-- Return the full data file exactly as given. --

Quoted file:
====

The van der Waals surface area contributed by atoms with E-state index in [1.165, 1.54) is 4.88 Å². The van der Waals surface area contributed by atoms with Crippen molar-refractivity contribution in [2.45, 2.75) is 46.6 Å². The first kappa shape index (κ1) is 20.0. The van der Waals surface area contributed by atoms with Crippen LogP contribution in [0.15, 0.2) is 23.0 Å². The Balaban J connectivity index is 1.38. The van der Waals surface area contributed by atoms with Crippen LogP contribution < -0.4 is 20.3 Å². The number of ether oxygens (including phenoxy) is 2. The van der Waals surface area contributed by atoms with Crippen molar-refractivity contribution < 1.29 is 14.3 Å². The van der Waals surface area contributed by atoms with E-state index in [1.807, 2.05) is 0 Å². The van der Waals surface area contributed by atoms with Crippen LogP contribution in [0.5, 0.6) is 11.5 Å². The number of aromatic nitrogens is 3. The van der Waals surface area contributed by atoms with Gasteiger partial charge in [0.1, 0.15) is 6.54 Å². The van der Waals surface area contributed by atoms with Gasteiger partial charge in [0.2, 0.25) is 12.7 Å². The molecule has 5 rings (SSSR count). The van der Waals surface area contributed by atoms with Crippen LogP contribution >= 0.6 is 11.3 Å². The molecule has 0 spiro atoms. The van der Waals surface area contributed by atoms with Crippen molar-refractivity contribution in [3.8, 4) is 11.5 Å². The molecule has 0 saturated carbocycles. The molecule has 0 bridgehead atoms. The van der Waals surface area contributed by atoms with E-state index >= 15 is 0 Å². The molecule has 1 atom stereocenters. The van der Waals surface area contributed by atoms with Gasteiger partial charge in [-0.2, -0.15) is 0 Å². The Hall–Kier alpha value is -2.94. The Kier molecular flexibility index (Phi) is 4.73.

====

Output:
The van der Waals surface area contributed by atoms with E-state index in [1.165, 1.54) is 4.88 Å². The van der Waals surface area contributed by atoms with Crippen molar-refractivity contribution in [2.45, 2.75) is 46.6 Å². The first kappa shape index (κ1) is 20.0. The van der Waals surface area contributed by atoms with Crippen LogP contribution in [0.15, 0.2) is 23.0 Å². The Balaban J connectivity index is 1.38. The van der Waals surface area contributed by atoms with Crippen LogP contribution < -0.4 is 20.3 Å². The number of ether oxygens (including phenoxy) is 2. The van der Waals surface area contributed by atoms with Crippen molar-refractivity contribution < 1.29 is 14.3 Å². The van der Waals surface area contributed by atoms with E-state index in [1.807, 2.05) is 0 Å². The van der Waals surface area contributed by atoms with Crippen LogP contribution in [0.5, 0.6) is 11.5 Å². The number of aromatic nitrogens is 3. The van der Waals surface area contributed by atoms with Gasteiger partial charge in [0.1, 0.15) is 6.54 Å². The van der Waals surface area contributed by atoms with Gasteiger partial charge in [0.2, 0.25) is 12.7 Å². The molecule has 5 rings (SSSR count). The van der Waals surface area contributed by atoms with Crippen LogP contribution >= 0.6 is 11.3 Å². The molecule has 0 spiro atoms. The van der Waals surface area contributed by atoms with Crippen molar-refractivity contribution in [3.8, 4) is 11.5 Å². The molecule has 0 saturated carbocycles. The molecule has 0 bridgehead atoms. The van der Waals surface area contributed by atoms with E-state index >= 15 is 0 Å². The molecule has 1 atom stereocenters. The van der Waals surface area contributed by atoms with Gasteiger partial charge in [-0.2, -0.15) is 0 Å². The Hall–Kier alpha value is -2.94. The Kier molecular flexibility index (Phi) is 4.73.